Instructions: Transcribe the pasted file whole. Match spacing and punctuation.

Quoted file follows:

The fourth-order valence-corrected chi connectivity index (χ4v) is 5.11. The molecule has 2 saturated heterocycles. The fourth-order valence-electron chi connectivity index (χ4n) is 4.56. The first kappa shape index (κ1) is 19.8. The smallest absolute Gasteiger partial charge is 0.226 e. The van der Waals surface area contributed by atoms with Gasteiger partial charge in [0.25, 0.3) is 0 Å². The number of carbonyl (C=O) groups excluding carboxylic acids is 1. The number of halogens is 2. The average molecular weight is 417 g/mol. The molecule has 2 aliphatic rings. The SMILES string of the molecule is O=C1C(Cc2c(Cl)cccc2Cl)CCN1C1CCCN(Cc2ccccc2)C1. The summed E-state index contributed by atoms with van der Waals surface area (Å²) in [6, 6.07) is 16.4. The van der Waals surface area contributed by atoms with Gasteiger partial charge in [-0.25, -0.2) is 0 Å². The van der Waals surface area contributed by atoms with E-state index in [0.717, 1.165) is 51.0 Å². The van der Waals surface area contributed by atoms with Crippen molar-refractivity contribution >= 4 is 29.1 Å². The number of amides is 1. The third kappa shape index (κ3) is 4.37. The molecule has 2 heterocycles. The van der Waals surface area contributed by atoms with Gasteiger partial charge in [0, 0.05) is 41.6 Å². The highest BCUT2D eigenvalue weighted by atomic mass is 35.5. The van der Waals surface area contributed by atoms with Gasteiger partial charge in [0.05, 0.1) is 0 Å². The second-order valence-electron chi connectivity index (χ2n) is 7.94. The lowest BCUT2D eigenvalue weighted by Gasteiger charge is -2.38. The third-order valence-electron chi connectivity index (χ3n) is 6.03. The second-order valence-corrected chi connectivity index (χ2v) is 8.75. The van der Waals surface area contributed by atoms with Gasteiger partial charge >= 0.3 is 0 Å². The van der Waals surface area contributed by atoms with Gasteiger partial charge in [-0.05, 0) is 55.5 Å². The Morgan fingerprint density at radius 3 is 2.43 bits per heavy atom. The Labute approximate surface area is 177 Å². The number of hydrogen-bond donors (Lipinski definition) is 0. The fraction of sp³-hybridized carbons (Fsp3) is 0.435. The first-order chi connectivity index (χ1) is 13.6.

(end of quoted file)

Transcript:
The fourth-order valence-corrected chi connectivity index (χ4v) is 5.11. The molecule has 2 saturated heterocycles. The fourth-order valence-electron chi connectivity index (χ4n) is 4.56. The first kappa shape index (κ1) is 19.8. The smallest absolute Gasteiger partial charge is 0.226 e. The van der Waals surface area contributed by atoms with Gasteiger partial charge in [0.25, 0.3) is 0 Å². The number of carbonyl (C=O) groups excluding carboxylic acids is 1. The number of halogens is 2. The average molecular weight is 417 g/mol. The molecule has 2 aliphatic rings. The SMILES string of the molecule is O=C1C(Cc2c(Cl)cccc2Cl)CCN1C1CCCN(Cc2ccccc2)C1. The summed E-state index contributed by atoms with van der Waals surface area (Å²) in [6, 6.07) is 16.4. The van der Waals surface area contributed by atoms with Gasteiger partial charge in [-0.25, -0.2) is 0 Å². The van der Waals surface area contributed by atoms with E-state index in [0.717, 1.165) is 51.0 Å². The van der Waals surface area contributed by atoms with Crippen molar-refractivity contribution >= 4 is 29.1 Å². The number of amides is 1. The third kappa shape index (κ3) is 4.37. The molecule has 2 heterocycles. The van der Waals surface area contributed by atoms with Gasteiger partial charge in [0, 0.05) is 41.6 Å². The highest BCUT2D eigenvalue weighted by atomic mass is 35.5. The van der Waals surface area contributed by atoms with Gasteiger partial charge in [0.05, 0.1) is 0 Å². The second-order valence-electron chi connectivity index (χ2n) is 7.94. The lowest BCUT2D eigenvalue weighted by Gasteiger charge is -2.38. The third-order valence-electron chi connectivity index (χ3n) is 6.03. The second-order valence-corrected chi connectivity index (χ2v) is 8.75. The van der Waals surface area contributed by atoms with Gasteiger partial charge >= 0.3 is 0 Å². The van der Waals surface area contributed by atoms with Gasteiger partial charge in [-0.05, 0) is 55.5 Å². The Morgan fingerprint density at radius 3 is 2.43 bits per heavy atom. The Labute approximate surface area is 177 Å². The number of hydrogen-bond donors (Lipinski definition) is 0. The fraction of sp³-hybridized carbons (Fsp3) is 0.435. The first-order chi connectivity index (χ1) is 13.6.